Mexico's Water Shortage Turning Into Food Crisis
Photo by Andrewbain via Flickr CC
California and Australia have lately been making the headlines for drought problems. But Mexico is facing the worst drought it has seen in the last 69 years. That on top of the already existing water crisis, precipitated by terrible water management, is beginning to push things over the edge. Corn, wheat and other crops are faring badly, and officials are actually hoping to see a hurricane hit soon just so a looming food crisis might be averted. After months of drought, spring crops are failing and food may need to be imported, causing costs to rise. According to the article in the Los Angeles Times, "The need for rain is so dire that water officials have been rooting openly for a hurricane or two to provide a good drenching. "We really are in a difficult situation," said Felipe Arreguin Cortes, deputy technical director for Mexico's National Water Commission."
Officals are saying that El Niño is at least in part to blame, the cyclical warming pattern that causes weather changes, including taking rains elsewhere. We can consider that this, combined with global warming's role in drought and water shortages in the first place have all added up to to the reported more than $1 billion in losses from spring crops, a loss both in food and income that officials say will be felt into next year.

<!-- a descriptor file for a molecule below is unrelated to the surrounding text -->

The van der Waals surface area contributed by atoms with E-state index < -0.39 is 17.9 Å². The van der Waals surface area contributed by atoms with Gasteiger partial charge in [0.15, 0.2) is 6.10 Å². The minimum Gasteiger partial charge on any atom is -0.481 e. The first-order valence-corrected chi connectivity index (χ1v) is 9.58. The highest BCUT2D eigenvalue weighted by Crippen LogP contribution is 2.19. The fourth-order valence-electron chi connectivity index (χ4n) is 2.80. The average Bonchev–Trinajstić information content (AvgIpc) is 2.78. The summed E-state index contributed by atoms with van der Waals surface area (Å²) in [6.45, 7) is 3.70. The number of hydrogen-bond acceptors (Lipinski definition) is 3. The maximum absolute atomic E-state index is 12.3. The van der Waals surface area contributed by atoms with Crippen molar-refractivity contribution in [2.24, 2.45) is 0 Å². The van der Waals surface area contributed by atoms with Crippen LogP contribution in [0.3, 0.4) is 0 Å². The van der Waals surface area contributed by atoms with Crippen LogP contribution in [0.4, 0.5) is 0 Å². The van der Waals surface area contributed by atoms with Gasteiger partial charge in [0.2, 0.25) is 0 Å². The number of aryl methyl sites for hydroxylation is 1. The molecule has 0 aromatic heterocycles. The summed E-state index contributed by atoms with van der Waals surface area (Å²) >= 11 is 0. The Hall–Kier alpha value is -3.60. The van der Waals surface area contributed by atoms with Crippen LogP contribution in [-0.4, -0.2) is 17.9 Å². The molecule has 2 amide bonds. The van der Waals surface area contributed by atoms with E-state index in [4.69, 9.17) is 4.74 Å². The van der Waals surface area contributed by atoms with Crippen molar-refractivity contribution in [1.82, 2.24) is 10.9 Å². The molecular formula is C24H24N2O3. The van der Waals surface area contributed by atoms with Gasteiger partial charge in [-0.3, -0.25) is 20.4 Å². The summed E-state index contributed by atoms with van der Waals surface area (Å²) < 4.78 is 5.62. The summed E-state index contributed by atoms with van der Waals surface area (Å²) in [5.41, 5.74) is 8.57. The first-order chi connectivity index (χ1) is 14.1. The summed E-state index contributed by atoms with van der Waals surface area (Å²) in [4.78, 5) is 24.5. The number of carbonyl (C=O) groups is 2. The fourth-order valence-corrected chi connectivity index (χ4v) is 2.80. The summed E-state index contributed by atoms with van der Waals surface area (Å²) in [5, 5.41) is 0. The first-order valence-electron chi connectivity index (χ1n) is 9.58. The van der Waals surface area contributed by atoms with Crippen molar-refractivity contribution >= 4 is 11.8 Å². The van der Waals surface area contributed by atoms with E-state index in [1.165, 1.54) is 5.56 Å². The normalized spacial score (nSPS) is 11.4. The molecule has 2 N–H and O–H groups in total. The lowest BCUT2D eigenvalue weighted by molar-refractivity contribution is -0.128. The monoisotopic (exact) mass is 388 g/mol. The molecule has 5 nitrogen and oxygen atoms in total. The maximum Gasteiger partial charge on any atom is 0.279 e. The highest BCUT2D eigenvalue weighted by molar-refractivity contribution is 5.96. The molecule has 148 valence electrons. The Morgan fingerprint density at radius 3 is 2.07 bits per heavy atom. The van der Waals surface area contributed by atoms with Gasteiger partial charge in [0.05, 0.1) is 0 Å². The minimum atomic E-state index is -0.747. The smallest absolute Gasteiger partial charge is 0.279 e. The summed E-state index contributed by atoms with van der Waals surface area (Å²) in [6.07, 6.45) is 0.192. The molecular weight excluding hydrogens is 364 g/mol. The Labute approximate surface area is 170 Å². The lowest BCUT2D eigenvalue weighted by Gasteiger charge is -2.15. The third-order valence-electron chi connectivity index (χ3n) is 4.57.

What is a kernel of positivity in this issue is that a strong realization that water management techniques must be revamped in order to avoid this problem in the future. Regardless of cyclical weather patterns or larger scale changes in rainfall globally, new ways of managing water are going to be needed to avoid this kind of crisis in the future. It's something the entire globe, not just Mexico, is slowly having to come to terms with. Mexico City was once a lake, but now, thanks to over-pumping water reserves and poor management, desertification could be in its future - as is the case with many other areas. Returning to techniques that fall more in sync with natural systems (as the article notes) in the area could help, but it's a matter of implementing much needed changes in an area already hurting. That may mean any changes will be slow to come.